BY DAVE PRICE
Daily Post Editor
I’m sure many mid-Peninsula residents who have been fighting Senate Bill 50 breathed a sigh of relief when they learned the Senate Appropriations Committee put the bill on hold until January 2020.
The bill would have radically changed the mid-Peninsula. It would have allowed developers to bypass local zoning and put up high-density apartment and condo complexes. It would have changed our suburban communities into dense cities. And it threatened single-family homeowners, who could have seen a high-density housing project go up next door.
But the opponents of SB50 shouldn’t see this as a victory. I think SB50 will come roaring back. I say that for several reasons.
Wiener isn’t giving up
First, it’s author, Scott Wiener, is an ambitious politician who wants to make a name for himself in state politics. Tackling the state’s biggest issue — housing — is his vehicle to do that. I’ve been following his career since he was on the San Francisco Board of Supervisors, and it’s clear that he’s tenacious.
Wiener’s first try at bypassing local zoning to allow for more multi-family homes, SB827, failed in 2018, but he didn’t give up. Instead, he talked to the opponents of SB827 and added provisions in his next bill, SB50, that satisfied them to increase support for his legislation.
Secondly, for developers, there’s too much money to be made to let this die. SB50 would allow developers to bypass local planning commissions and city councils, resulting in large projects that have no chance of being approved currently. For developers, SB50 was a license to print money.
Third, some version of SB50 will return because there is a dire housing shortage, and cities aren’t approving enough housing. While SB50 was unpopular locally, there is broad public support statewide for building more housing. That feeling is only amplified by the growing number of homeless on the streets.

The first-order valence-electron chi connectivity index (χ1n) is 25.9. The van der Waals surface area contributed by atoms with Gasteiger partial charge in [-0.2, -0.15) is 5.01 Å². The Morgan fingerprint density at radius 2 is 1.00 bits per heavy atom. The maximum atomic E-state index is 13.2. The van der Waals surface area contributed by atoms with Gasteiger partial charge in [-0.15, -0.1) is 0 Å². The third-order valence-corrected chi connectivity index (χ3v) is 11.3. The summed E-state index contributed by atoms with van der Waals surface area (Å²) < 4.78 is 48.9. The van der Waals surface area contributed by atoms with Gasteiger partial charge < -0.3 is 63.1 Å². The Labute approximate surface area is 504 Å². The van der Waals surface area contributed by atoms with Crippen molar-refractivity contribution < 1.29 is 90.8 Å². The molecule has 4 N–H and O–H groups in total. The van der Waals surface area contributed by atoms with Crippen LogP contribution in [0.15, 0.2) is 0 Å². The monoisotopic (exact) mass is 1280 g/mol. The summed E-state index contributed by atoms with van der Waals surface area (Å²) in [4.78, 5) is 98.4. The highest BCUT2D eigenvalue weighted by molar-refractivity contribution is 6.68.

Some cities — such as Mountain View and Redwood City — have responded to the demand by approving a stunning amount of new housing. Other cities are dragging their feet.
Here’s the first sentence of a story the Post printed May 2:
“Mountain View City Council approved more apartments in two hours than Palo Alto City Council has permitted in the last five years.”
That really sums it up.
The story went on to say, “Between 2015 and 2018, Mountain View approved a net total of 2,436 housing units, almost six times as many as Palo Alto, which approved just 407 during the same years.”
SB50 will be back. And residents here will find themselves fighting an updated version of this bill, which may have more support.
What should opponents do?
Accelerate the process
My advice is to approve more housing. Approve so much housing that when Wiener argues cities aren’t doing enough, we can show that we are serious about housing — and that we’ve been approving more of it, but on our terms, with local control.
For Palo Alto, that means speeding up the process. A number of developments are in the pipeline. They have to move to completion faster. How do you do that? The developer and the Planning Department should anticipate neighborhood complaints in advance and present projects that respond to those expected complaints.
For instance, housing developments along El Camino need a sufficient amount of parking to ensure that neighborhood streets nearby aren’t flooded by the cars of tenants. Figure out in advance how much parking that would be, and then put it into the development, rather than holding hearings on a plan that lacks sufficient parking that gets thrown back to the developer for revisions. In other words, anticipate the problems in advance so the projects can move through faster.
When this bill comes back in January 2020, let’s have some accomplishments to show the Legislature so that they don’t take away local control of zoning decisions.
Don’t look at what happened with SB50 last week as a victory, but an opportunity.
Editor Dave Price’s column appears on Mondays. His email address is email@example.com.